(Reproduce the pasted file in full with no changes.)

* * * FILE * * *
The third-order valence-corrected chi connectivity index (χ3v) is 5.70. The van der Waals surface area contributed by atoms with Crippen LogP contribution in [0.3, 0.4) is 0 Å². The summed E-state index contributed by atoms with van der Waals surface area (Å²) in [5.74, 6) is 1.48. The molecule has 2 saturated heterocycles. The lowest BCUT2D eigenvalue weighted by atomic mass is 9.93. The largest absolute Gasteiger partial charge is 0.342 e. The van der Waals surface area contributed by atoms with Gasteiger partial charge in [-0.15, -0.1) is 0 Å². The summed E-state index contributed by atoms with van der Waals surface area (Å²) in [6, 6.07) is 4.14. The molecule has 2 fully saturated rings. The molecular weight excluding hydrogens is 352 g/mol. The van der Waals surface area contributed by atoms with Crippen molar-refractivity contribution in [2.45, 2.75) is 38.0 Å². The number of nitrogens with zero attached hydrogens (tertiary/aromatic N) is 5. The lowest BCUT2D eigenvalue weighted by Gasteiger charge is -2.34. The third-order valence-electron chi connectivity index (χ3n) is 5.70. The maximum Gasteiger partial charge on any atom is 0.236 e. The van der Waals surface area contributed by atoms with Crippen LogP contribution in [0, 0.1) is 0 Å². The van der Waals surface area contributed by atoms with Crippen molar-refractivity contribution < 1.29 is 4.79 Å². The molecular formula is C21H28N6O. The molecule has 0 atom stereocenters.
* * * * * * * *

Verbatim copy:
The third-order valence-corrected chi connectivity index (χ3v) is 5.70. The van der Waals surface area contributed by atoms with Crippen LogP contribution in [0.3, 0.4) is 0 Å². The summed E-state index contributed by atoms with van der Waals surface area (Å²) in [5.74, 6) is 1.48. The molecule has 2 saturated heterocycles. The lowest BCUT2D eigenvalue weighted by atomic mass is 9.93. The largest absolute Gasteiger partial charge is 0.342 e. The van der Waals surface area contributed by atoms with Gasteiger partial charge in [-0.15, -0.1) is 0 Å². The summed E-state index contributed by atoms with van der Waals surface area (Å²) in [6, 6.07) is 4.14. The molecule has 2 fully saturated rings. The molecular weight excluding hydrogens is 352 g/mol. The van der Waals surface area contributed by atoms with Crippen molar-refractivity contribution in [2.45, 2.75) is 38.0 Å². The number of nitrogens with zero attached hydrogens (tertiary/aromatic N) is 5. The lowest BCUT2D eigenvalue weighted by Gasteiger charge is -2.34. The third-order valence-electron chi connectivity index (χ3n) is 5.70. The maximum Gasteiger partial charge on any atom is 0.236 e. The van der Waals surface area contributed by atoms with Crippen LogP contribution in [0, 0.1) is 0 Å². The van der Waals surface area contributed by atoms with Crippen molar-refractivity contribution < 1.29 is 4.79 Å². The molecular formula is C21H28N6O. The molecule has 0 atom stereocenters.